Review: The Janitors ‘Noisolation Session Vol. 1’

Noisolation Session Vol. 1 is the fifth album by stökpsych (portmanteau for Stockholm & psychedelic) outfit The Janitors who according to their Facebook profile page have been ‘Peddlers of heavy drones and fuzzed nightmares since 2004’. The band are releasing this latest effort jointly on the excellent Cardinal Fuzz (Europe) and Little Cloud Records (US).

The Janitors 'Noisolation Session Vol. 1'

The band initially had the album written, and were ready to enter the studio when coronavirus hit back in March. As a result of these change of events, the band decided to go to their own studio to work on the tunes some more which were recorded in one night, mixed for a week and bingo, DIY Punk Rock style. The cover art reflects this stripped down no frills approach, with the picture of what looks to be a sparse recording studio. What also caught my attention was the typeface of not only the band and album names, but also the tracklisting which all seem to draw on that of legendary San Francisco industrial post-punks Chrome.

Opener Through The Storm Into Chaos is a long psych drone laden affair that recalls space rock/psych band Loop. The track, while well over seven minutes, was so medative and relaxing, I didn’t want it to end. For High On God, imagine a heavier and shorter version of The Stooges We Will Fall awash with Ron Asheton riffing if they had of ingested speed instead of LSD. Indifferent State reminds me a bit of Neil Young’s The Needle And The Damage Done. There is a folk feel about this number, mixed in with goth style gloominess in the vein of Dead Can Dance, adding to the overall downbeat ambience and tone.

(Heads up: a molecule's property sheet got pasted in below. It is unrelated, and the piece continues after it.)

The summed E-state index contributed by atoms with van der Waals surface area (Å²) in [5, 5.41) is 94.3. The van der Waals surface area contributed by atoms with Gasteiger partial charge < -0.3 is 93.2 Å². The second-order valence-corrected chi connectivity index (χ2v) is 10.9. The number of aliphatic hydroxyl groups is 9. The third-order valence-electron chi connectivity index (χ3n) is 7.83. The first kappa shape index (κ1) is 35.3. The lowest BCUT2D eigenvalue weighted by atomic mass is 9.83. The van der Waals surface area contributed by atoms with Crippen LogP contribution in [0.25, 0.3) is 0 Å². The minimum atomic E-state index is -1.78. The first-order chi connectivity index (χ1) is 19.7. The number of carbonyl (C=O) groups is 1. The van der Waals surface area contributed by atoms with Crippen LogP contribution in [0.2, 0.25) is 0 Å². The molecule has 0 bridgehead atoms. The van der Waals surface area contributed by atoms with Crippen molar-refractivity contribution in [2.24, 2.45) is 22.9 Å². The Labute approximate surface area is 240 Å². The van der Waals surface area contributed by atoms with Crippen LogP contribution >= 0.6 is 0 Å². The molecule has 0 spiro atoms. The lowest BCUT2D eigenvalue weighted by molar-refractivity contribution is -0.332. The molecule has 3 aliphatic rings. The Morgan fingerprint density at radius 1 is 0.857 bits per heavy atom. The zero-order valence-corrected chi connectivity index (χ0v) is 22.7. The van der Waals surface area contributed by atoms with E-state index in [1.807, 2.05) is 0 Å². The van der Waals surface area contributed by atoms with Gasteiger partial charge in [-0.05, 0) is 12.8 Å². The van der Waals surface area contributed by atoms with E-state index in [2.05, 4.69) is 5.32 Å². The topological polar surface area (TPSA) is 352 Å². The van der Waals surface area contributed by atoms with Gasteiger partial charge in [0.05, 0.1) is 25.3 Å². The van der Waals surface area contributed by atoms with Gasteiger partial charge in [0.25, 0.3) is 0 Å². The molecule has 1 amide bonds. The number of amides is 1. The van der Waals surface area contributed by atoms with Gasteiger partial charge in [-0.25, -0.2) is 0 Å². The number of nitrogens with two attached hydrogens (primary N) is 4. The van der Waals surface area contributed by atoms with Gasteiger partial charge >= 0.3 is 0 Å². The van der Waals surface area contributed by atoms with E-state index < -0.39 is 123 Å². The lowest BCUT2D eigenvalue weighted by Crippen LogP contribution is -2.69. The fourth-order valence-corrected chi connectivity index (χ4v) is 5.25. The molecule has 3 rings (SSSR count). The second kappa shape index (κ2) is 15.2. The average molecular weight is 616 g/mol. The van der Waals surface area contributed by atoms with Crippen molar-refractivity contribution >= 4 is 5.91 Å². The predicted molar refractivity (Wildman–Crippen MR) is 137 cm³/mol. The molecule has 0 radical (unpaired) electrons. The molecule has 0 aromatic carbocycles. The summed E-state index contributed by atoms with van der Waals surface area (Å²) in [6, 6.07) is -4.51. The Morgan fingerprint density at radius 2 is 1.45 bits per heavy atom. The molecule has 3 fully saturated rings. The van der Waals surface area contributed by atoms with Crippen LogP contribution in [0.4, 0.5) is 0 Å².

The HP Lovecraft themed title of Thing is Rising takes a slightly different tack, with its steady build-up implying an ever increasing sense of dread and foreboding. Although I’m aware of referencing Swans in the majority of reviews I undertake, they’re seemingly omnipresent and as a result the sound of that band’s Screen Shot from the To Be Kind record comes to mind. I thought the track demonstrated a nice change of style, helping to maintain my interest.

Through The Storm Into Chaos is a long psych drone laden affair… while well over seven minutes, was so medative and relaxing, I didn’t want it to end…

The Mind Is A Terrible Thing may share its title from a Ministry album, but there the comparison ends as the track takes more of a Spacemen 3 and The Heads influenced approach. If the improvised sound of those bands tickle your fancy then this will definitely get your juices flowing.

Considering the time period when the album was recorded, the cover of Joy Division’s Isolation feels entirely appropriate. This isn’t my first time around this year with this track, having reviewed Wino‘s stunning interpretation, which meant The Janitors version had a lot to live up to. The result is the like of which you would never believe, take away the synths, slow it down considerably and you have all the ingredients for a truly original cover. The Ian Curtis vocal mimicry is probably the only clue as to its origins, but this in no way detracts from the overall impact and effect, serving to make the song sound darker, as if such a thing were possible.

Having listened to The Janitors previous album Horn Ur Marken and investigated some of their other output, my opinion is that this current release will appeal to existing fans of the band, as well as seasoned psych heads. Isolation aside, Noisolation Session Vol. 1 isn’t an album packed too full of surprises but is a very strong effort nonetheless.

Label: Cardinal Fuzz Records | Little Cloud Records
Band Links: Official | Facebook | Bandcamp | Twitter | Instagram

Scribed by: Reza Mills